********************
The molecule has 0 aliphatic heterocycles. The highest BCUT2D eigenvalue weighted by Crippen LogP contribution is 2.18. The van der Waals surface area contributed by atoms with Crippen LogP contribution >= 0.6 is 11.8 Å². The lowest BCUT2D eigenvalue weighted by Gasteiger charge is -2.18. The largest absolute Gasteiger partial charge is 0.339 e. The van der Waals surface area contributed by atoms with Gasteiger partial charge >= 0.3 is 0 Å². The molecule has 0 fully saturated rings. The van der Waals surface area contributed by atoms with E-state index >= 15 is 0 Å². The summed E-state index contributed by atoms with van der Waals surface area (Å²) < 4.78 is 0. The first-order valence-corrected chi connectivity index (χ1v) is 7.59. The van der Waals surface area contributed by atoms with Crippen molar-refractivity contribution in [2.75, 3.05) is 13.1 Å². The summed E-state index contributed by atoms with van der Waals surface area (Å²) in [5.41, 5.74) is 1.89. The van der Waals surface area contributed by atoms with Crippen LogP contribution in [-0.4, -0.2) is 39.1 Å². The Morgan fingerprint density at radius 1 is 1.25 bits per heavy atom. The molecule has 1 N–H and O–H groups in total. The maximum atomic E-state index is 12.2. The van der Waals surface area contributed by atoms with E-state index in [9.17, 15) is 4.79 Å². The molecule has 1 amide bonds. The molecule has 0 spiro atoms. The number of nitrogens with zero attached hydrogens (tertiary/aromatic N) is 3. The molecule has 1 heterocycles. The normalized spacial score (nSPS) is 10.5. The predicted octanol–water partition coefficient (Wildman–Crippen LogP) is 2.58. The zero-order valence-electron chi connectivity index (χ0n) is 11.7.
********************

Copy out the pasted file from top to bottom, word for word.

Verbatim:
The molecule has 0 aliphatic heterocycles. The highest BCUT2D eigenvalue weighted by Crippen LogP contribution is 2.18. The van der Waals surface area contributed by atoms with Crippen LogP contribution >= 0.6 is 11.8 Å². The lowest BCUT2D eigenvalue weighted by Gasteiger charge is -2.18. The largest absolute Gasteiger partial charge is 0.339 e. The van der Waals surface area contributed by atoms with Gasteiger partial charge >= 0.3 is 0 Å². The molecule has 0 fully saturated rings. The van der Waals surface area contributed by atoms with E-state index >= 15 is 0 Å². The summed E-state index contributed by atoms with van der Waals surface area (Å²) < 4.78 is 0. The first-order valence-corrected chi connectivity index (χ1v) is 7.59. The van der Waals surface area contributed by atoms with Crippen molar-refractivity contribution in [2.75, 3.05) is 13.1 Å². The summed E-state index contributed by atoms with van der Waals surface area (Å²) in [5.41, 5.74) is 1.89. The van der Waals surface area contributed by atoms with Crippen LogP contribution in [-0.4, -0.2) is 39.1 Å². The Morgan fingerprint density at radius 1 is 1.25 bits per heavy atom. The molecule has 1 N–H and O–H groups in total. The maximum atomic E-state index is 12.2. The van der Waals surface area contributed by atoms with E-state index in [9.17, 15) is 4.79 Å². The molecule has 1 amide bonds. The molecule has 0 spiro atoms. The number of nitrogens with zero attached hydrogens (tertiary/aromatic N) is 3. The molecule has 1 heterocycles. The normalized spacial score (nSPS) is 10.5. The predicted octanol–water partition coefficient (Wildman–Crippen LogP) is 2.58. The zero-order valence-electron chi connectivity index (χ0n) is 11.7.